Americans weaned on post-war affluence have come to expect an extended period of leisure at the end of their work life. And, indeed, the majority of today’s retirees are able to afford a decent retirement. However, this group is living in a “golden age” that will fade as Baby Boomers and Generation Xers reach traditional retirement ages in the coming decades. This gloomy prediction reflects the trend towards longer retirements and likely declines in retirement incomes relative to pre-retirement earnings — known as replacement rates.
Because many Americans appear unaware of these disquieting trends, the Center for Retirement Research at Boston College has developed the National Retirement Risk Index. The Index measures the share of working-age households who are at risk of being unable to maintain their pre-retirement standard of living in retirement.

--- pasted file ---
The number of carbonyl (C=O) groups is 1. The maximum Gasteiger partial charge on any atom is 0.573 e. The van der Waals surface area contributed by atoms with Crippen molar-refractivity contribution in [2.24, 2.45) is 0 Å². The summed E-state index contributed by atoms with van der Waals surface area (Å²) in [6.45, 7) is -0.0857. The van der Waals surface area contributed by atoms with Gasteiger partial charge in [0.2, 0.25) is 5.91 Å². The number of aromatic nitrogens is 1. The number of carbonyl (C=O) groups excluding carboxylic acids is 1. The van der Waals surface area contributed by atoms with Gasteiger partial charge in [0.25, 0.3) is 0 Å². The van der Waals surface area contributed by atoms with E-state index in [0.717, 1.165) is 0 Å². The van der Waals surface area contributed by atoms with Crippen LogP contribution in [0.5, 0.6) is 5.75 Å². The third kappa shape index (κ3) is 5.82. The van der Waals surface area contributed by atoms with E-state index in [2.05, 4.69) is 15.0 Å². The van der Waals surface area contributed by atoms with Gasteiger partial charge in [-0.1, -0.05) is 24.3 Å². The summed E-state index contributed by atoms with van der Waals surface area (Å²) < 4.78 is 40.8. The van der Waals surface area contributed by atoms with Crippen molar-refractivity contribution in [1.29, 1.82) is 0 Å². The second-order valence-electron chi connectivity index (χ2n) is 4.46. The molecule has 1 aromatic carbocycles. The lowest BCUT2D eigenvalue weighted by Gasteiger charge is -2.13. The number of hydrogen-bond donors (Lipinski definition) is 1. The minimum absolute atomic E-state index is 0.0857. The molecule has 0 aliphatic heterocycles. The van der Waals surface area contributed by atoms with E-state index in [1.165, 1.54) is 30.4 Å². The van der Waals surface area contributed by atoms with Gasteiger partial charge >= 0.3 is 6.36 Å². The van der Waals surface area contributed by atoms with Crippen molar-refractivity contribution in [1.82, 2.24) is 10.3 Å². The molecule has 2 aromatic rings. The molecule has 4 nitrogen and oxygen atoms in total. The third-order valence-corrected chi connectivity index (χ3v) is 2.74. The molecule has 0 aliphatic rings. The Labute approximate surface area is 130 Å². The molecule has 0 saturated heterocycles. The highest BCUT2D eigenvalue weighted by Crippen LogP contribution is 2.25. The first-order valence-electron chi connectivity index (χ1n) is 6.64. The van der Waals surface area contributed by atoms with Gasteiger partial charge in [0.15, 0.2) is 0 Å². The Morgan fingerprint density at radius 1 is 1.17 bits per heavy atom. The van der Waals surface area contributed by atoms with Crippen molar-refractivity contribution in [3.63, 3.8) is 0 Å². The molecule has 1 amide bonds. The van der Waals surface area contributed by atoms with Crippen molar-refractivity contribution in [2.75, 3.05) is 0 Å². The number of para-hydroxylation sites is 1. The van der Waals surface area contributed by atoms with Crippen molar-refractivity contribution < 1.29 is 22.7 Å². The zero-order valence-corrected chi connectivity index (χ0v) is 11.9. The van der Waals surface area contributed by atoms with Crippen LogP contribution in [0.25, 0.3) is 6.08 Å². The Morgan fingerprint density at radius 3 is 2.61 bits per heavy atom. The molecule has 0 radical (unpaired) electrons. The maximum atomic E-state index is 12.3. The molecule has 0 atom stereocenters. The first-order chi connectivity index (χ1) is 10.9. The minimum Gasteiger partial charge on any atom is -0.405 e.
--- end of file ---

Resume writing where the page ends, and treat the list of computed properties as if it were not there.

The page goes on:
The Index shows that, even if people retire at age 65 and households annuitize all their wealth including the receipts from reverse mortgages on their homes, 43 percent will be at risk. But the situation is not hopeless — if people choose to work longer — even just two years — and save 3 percent more, they can substantially improve the outlook for their retirement security…